PICTORIALISM: HIDDEN MODERNISM, PHOTOGRAPHY 1896-1916.
Edited by George Kargl, Annette and Rudolph Kicken. Catalogue for the exhibition of the same name at Galerie Kicken Berlin, Linienstrasse 155 D -10115 Berlin, Germany, from January 17 through April 2009. Published by George Kargl Fine Arts, Vienna; and Galerie Kicken Berlin. 62 pages, approximately 40 color plates. Information: http://www.kicken-gallery.com ; email: firstname.lastname@example.org .
If there has been any confusion about Pictorialism's place in the canon of photographic movements, it may be blamed on the general perception that Pictorialism was something of a revanchist effort at placing photography along the continuum of fine-art painting, when it should have been establishing its own aesthetic parameters. This exhibition at Galerie Kicken Berlin, as documented in this beautifully printed limited-edition catalogue, makes the strong point that the Pictorialist masters of the early 20th century weren't merely imitating the painted canvas; they were pioneering photographic modernism, emphasizing a highly subjective standard of representation and making the most of printing techniques--such as autochrome, gum bichromate and bromoil--that allowed for great freedom in terms of varying their negatives and working in color.
Such appreciations were swept away, perhaps, by the more objective tide of fine-art photography that followed and dominates to this day, implicitly disparaging the soft-focus atmospherics of the Pictorialists. Nonetheless, the masterworks of Gertrude Kasebier, Heinrich Kuhn, Steichen, Steiglitz and the dozen or so others collected in this exhibition are powerful evidence that these artists had "hidden" their modernist breakthroughs in painterly expressions that encode more than meets the eye. That's the gist of catalogue essays by Monika Faber, Wilfrid Wiegand and Elizabeth Pollack, who contributes an historical appreciation of Heinrich Kuhn and his influential friendship with Steiglitz.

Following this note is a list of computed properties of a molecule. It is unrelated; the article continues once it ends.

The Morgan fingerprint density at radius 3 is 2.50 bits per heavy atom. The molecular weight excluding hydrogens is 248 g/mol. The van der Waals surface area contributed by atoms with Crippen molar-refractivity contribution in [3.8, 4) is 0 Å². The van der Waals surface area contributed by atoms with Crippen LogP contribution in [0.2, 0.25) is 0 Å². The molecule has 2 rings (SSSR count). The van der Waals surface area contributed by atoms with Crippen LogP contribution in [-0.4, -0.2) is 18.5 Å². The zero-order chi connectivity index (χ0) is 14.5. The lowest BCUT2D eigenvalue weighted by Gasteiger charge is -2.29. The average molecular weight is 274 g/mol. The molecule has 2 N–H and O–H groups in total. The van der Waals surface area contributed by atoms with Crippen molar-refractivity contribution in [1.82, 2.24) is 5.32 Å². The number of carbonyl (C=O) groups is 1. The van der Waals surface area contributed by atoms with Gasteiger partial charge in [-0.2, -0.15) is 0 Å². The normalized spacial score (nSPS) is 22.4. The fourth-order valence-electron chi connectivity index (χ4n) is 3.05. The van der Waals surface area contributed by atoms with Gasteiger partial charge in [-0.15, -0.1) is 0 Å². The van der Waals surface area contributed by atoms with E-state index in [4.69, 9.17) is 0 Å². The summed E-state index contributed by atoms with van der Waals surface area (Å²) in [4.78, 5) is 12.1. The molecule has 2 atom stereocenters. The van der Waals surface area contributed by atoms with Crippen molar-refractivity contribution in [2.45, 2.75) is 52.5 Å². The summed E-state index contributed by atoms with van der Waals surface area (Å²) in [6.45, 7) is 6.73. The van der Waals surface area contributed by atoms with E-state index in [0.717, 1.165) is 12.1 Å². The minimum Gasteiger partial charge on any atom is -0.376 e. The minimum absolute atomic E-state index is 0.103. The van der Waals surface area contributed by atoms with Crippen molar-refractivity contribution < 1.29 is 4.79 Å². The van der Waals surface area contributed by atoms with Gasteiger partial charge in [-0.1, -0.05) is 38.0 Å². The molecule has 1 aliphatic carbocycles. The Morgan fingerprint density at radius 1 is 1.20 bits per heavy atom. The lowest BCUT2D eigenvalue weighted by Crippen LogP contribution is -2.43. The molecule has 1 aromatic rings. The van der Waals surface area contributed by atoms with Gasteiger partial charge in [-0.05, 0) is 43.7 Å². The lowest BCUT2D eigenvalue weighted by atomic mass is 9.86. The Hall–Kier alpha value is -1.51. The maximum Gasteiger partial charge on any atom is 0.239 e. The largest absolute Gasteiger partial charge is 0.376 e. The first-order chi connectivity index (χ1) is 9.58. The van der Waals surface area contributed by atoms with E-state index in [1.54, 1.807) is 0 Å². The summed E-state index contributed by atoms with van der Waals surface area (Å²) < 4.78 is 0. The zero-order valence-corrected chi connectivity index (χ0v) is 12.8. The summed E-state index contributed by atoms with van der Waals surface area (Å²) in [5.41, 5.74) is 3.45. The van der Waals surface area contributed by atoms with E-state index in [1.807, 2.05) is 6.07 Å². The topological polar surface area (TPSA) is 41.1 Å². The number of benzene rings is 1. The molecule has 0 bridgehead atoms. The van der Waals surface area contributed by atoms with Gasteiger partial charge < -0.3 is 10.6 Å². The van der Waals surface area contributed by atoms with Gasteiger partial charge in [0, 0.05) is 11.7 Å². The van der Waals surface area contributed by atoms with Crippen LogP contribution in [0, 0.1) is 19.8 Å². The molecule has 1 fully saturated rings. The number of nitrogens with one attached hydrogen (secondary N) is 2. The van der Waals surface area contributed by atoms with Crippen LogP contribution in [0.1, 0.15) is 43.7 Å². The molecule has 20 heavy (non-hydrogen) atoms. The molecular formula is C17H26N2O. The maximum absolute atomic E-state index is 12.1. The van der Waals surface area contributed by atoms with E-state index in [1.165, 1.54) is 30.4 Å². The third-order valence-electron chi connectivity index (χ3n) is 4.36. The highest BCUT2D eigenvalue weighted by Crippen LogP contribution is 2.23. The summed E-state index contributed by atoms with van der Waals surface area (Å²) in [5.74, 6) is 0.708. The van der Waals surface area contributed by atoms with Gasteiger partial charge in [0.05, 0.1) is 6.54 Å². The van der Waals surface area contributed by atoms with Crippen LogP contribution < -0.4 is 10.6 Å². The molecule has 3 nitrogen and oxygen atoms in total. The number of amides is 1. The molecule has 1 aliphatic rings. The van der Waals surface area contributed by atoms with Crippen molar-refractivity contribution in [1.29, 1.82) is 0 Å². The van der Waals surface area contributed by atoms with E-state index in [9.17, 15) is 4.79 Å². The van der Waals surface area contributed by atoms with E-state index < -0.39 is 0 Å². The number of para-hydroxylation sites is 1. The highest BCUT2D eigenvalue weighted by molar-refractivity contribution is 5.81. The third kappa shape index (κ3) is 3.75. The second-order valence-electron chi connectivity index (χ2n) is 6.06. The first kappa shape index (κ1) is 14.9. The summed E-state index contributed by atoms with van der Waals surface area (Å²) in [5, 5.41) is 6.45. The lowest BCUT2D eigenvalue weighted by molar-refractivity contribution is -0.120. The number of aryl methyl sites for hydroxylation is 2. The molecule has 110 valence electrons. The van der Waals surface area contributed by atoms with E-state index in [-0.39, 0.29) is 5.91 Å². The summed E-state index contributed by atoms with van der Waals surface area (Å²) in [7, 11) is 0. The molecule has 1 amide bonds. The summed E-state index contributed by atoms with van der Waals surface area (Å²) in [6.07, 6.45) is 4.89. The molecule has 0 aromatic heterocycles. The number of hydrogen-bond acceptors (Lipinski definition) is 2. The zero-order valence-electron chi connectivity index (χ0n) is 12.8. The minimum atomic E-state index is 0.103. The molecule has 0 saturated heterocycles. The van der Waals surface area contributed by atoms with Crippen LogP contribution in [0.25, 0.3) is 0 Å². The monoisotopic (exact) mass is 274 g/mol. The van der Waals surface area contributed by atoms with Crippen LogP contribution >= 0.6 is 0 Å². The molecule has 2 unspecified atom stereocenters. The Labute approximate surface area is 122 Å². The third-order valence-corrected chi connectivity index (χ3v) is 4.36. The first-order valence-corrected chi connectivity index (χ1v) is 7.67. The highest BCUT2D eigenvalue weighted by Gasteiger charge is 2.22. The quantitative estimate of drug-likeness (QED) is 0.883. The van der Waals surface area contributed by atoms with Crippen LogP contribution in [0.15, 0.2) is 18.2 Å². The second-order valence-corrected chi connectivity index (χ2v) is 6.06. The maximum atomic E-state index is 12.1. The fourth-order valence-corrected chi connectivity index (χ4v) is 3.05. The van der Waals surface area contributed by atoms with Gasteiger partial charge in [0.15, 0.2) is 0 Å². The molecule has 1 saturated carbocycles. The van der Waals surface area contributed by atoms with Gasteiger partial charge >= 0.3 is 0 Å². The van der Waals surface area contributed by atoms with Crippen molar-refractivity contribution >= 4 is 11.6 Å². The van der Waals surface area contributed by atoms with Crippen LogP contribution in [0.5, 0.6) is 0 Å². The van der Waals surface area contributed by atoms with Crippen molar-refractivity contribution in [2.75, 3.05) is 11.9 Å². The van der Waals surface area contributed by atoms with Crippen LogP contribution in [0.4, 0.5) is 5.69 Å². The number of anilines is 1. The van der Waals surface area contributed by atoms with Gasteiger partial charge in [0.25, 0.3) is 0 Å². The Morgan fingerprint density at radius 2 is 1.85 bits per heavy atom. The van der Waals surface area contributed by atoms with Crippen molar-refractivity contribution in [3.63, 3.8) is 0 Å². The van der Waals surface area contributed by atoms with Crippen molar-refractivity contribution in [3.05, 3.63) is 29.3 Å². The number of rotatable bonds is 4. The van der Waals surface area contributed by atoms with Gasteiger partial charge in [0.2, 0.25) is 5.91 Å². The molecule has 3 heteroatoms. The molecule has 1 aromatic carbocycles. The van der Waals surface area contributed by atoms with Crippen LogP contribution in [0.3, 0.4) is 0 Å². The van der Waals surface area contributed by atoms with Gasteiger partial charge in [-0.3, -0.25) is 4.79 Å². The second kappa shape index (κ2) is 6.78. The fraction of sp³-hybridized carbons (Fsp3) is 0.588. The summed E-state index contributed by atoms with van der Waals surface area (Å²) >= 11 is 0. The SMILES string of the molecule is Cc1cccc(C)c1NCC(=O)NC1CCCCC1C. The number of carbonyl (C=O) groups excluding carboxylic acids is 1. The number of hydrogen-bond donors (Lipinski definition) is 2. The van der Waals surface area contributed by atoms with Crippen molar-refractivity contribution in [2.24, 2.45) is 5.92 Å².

Indeed, Kuhn is represented here with 13 images, far more than any other photographer, (although this catalogue makes it a little difficult to identify each photo as we view them, since the information pertaining to each is listed at the back of the book), and he was clearly a master of his medium, making the most of brown, green or blue gum bichromate to deliver moody and mysterious images that avoid sentimentality. Consider his melancholy "Anna in Front of a Mirror" of 1902, his shadowed nudes that suggest Manet, his still lifes that evoke Cezanne, or the superb "Women in the Dunes," of 1904, whose white hats are the contrasting grace notes to the beige, sandy sprawl of the beach where they are parading away from us; one has to wonder if Andrew Wyeth ever saw this photograph in his youth.
Kuhl is certainly the star of this show, although Hans Watzke's 1899 color landscapes are muted, near-abstract visions that hold up very well, while Rudolph Koppitz's elongated, coffin-like figure study of a piously shawled woman in a richly embroidered dress suggests Gustav Klimt and Renaissance religious painting all at once. Many of the other examples in this catalogue are more prosaic, perhaps by comparison (especially with Kuhl's work), but all-in-all this exhibition makes a solid case for a serious reconsideration of Pictorialism's subtle strategies and lasting contributions.
Matt Damsker is an author and critic, who has written about photography and the arts for the Los Angeles Times, Hartford Courant, Philadelphia Bulletin, Rolling Stone magazine and other publications. His book, "Rock Voices", was published in 1981 by St. Martin's Press. His essay in the book, "Marcus Doyle: Night Vision" was published in the fall of 2005.
He currently reviews books for U.S.A. Today.
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